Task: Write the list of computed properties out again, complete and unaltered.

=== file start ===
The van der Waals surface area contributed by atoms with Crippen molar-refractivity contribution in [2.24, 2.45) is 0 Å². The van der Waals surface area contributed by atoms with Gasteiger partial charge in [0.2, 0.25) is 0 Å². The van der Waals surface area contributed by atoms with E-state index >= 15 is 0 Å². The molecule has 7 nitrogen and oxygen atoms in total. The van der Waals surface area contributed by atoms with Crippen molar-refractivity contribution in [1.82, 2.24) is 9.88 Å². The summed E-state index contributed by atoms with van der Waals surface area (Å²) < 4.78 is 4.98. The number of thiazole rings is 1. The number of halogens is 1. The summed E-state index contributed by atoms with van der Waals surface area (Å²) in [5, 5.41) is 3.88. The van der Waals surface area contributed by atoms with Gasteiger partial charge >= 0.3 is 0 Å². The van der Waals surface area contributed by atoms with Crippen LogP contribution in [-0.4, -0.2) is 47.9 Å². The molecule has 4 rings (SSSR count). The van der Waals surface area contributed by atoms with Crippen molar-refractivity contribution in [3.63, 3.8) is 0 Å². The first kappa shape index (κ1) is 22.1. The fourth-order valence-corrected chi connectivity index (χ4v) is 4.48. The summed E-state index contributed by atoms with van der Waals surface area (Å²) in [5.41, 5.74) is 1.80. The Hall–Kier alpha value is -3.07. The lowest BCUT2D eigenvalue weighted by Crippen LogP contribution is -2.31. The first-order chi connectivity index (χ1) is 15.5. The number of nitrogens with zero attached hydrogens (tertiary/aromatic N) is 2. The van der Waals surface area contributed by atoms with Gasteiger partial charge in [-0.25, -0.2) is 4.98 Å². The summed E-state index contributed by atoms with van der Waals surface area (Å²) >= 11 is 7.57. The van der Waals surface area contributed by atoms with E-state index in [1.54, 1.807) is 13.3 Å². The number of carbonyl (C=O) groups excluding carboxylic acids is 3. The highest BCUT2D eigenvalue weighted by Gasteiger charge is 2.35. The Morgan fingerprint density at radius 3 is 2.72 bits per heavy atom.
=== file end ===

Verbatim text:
The van der Waals surface area contributed by atoms with Crippen molar-refractivity contribution in [2.24, 2.45) is 0 Å². The van der Waals surface area contributed by atoms with Gasteiger partial charge in [0.2, 0.25) is 0 Å². The van der Waals surface area contributed by atoms with E-state index >= 15 is 0 Å². The molecule has 7 nitrogen and oxygen atoms in total. The van der Waals surface area contributed by atoms with Crippen molar-refractivity contribution in [1.82, 2.24) is 9.88 Å². The summed E-state index contributed by atoms with van der Waals surface area (Å²) < 4.78 is 4.98. The number of thiazole rings is 1. The number of halogens is 1. The summed E-state index contributed by atoms with van der Waals surface area (Å²) in [5, 5.41) is 3.88. The van der Waals surface area contributed by atoms with Gasteiger partial charge >= 0.3 is 0 Å². The van der Waals surface area contributed by atoms with Crippen LogP contribution in [-0.4, -0.2) is 47.9 Å². The molecule has 4 rings (SSSR count). The van der Waals surface area contributed by atoms with Crippen molar-refractivity contribution in [3.63, 3.8) is 0 Å². The first kappa shape index (κ1) is 22.1. The fourth-order valence-corrected chi connectivity index (χ4v) is 4.48. The summed E-state index contributed by atoms with van der Waals surface area (Å²) in [5.41, 5.74) is 1.80. The Hall–Kier alpha value is -3.07. The lowest BCUT2D eigenvalue weighted by Crippen LogP contribution is -2.31. The first-order chi connectivity index (χ1) is 15.5. The number of nitrogens with zero attached hydrogens (tertiary/aromatic N) is 2. The van der Waals surface area contributed by atoms with Gasteiger partial charge in [-0.25, -0.2) is 4.98 Å². The summed E-state index contributed by atoms with van der Waals surface area (Å²) >= 11 is 7.57. The van der Waals surface area contributed by atoms with E-state index in [1.54, 1.807) is 13.3 Å². The number of carbonyl (C=O) groups excluding carboxylic acids is 3. The highest BCUT2D eigenvalue weighted by Gasteiger charge is 2.35. The Morgan fingerprint density at radius 3 is 2.72 bits per heavy atom.